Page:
Charles Lim, SEA STATE 9: proclamation garden, 2019 (installation view, National Gallery Singapore). Courtesy National Gallery Singapore
Charles Lim Yi Yong at National Gallery Singapore, through 27 October
It is, however, gardening rather than building that informs Charles Lim’s new installation at the National Gallery Singapore. Following Rirkrit Tiravanija and Danh Vō, Singapore’s representative at the 2015 Venice Biennale is the latest artist to present a site-specific installation on the roof of the institution. Sea State 9: proclamation garden (2019) is part of an evolving project which focuses on Singapore’s relationship to the sea in terms of processes of land reclamation, natural resources and geographical boundaries. Singapore has increased its landmass by 22 percent in the 54 years since it gained independence. Lim has transformed the Gallery’s rooftop into a garden composed of plants found on reclaimed land from Changi to Tuas and the Southern Islands, to present an exploration of the city state’s natural and unnatural development since its foundation.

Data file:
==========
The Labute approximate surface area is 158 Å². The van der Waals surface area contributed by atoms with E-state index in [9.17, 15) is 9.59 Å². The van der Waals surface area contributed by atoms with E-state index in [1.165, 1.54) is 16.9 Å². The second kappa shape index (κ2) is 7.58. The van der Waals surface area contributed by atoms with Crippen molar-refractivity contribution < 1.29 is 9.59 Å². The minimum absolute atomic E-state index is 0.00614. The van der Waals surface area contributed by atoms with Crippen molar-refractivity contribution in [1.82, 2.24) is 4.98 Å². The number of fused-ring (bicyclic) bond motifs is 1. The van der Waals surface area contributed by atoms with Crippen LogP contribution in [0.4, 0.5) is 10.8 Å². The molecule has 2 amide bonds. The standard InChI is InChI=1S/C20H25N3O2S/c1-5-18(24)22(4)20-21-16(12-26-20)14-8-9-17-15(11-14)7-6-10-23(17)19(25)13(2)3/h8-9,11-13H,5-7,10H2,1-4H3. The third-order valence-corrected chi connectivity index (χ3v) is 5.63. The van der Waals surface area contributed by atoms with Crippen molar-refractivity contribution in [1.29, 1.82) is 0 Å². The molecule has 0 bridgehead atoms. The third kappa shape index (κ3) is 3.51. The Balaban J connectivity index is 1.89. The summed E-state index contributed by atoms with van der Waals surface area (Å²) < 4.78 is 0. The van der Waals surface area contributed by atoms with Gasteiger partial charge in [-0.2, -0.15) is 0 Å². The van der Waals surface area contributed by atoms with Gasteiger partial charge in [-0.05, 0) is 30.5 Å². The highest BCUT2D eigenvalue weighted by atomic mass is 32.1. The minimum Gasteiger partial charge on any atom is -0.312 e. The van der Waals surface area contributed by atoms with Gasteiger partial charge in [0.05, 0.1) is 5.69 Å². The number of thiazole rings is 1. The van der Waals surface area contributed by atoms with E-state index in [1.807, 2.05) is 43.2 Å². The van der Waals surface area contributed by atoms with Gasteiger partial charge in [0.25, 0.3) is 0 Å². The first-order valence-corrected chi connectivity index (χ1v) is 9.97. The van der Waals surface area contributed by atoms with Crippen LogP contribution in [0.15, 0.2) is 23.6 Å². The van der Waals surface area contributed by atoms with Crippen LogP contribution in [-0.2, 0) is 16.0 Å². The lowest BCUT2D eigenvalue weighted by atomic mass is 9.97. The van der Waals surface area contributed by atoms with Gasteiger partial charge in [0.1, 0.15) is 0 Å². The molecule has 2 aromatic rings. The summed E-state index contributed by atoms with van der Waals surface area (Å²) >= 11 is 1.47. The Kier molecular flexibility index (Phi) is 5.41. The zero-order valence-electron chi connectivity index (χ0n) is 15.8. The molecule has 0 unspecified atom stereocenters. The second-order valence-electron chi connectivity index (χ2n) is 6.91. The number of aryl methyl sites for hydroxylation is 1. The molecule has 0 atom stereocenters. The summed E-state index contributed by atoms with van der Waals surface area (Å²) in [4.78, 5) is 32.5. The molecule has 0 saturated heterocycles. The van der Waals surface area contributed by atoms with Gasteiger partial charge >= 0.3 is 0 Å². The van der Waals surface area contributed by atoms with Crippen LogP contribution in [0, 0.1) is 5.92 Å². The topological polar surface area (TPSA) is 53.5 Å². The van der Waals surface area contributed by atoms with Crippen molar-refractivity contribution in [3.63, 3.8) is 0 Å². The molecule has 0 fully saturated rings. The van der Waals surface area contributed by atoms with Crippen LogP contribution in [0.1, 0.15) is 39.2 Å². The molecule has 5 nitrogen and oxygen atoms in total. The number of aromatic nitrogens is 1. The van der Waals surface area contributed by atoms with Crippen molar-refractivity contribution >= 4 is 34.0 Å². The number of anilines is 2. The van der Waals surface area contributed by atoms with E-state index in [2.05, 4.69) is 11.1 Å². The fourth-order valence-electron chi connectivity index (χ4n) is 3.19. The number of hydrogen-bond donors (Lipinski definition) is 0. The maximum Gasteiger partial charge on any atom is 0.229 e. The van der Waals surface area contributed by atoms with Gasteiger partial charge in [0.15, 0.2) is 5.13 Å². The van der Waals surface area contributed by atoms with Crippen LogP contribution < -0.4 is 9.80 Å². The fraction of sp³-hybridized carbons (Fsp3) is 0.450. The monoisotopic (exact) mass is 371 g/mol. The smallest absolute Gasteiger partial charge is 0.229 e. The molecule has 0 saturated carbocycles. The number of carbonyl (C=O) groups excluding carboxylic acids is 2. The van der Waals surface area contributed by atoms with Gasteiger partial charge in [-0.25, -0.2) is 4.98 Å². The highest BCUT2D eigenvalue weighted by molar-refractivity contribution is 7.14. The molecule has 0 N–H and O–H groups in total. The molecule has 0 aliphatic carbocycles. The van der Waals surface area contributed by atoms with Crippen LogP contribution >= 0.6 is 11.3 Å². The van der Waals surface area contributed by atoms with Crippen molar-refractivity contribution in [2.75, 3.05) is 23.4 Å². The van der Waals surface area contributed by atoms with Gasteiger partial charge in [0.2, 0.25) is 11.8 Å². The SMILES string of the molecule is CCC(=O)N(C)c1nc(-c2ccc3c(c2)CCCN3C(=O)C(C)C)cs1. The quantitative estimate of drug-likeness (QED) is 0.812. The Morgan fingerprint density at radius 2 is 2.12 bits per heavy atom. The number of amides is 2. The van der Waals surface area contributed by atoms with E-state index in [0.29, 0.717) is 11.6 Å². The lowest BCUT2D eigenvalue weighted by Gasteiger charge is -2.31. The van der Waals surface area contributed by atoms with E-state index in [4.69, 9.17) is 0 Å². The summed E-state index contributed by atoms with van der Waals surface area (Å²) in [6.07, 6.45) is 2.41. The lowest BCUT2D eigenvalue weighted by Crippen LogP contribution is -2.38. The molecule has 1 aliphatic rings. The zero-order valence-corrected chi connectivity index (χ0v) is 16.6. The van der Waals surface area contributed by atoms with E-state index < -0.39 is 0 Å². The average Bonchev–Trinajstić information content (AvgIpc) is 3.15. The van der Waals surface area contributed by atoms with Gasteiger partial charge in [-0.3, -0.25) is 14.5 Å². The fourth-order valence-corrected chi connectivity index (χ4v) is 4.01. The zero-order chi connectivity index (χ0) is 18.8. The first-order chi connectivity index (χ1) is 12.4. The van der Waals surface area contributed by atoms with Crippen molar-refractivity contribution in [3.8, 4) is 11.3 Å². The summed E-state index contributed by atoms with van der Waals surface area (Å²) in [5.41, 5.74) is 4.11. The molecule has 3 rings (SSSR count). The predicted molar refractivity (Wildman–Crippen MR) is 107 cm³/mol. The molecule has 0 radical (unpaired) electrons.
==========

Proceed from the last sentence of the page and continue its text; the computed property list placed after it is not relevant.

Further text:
Lu Lei, Pretending Egomania, 2015, aluminium, Morse code controller, incandescent lightbulbs, dimensions variable. Courtesy the artist and Shanghart, Shanghai, Beijing & Singapore
Guangzhou Airport Biennale at Guangzhou Wing Kong Airport Town, through 31 August
Every place seems to be hosting some sort of biennale these days, so it’s only natural that curators should now move on to populate nonplaces with them. As the French anthropologist Marc Augé has it, nonplaces are the kind of spaces that lack any obvious residents or any reason for people passing through to do anything but that: spaces like motorways, hotel rooms and airports. OK, so the first Guangzhou Airport Biennale doesn’t actually take place within the airport (it’s more accurately within its locale, in Fenghe Village, which is described as an ‘airport-themed town full of rich resources’, mainly catering to those working at or passing through the airport) but, intriguingly, it does aim to give a sense of place to an area without one. Featuring 81 Chinese and international artists (among them Olafur Eliasson and Yayoi Kusama) and titled Extreme Mix, it aims to go about its work by combining local folk culture with international contemporary art. With leading artists Xu Zhen and Fan Bo onboard as cultural advisers, the exhibition promises to be an interesting mix of the comic and the profound.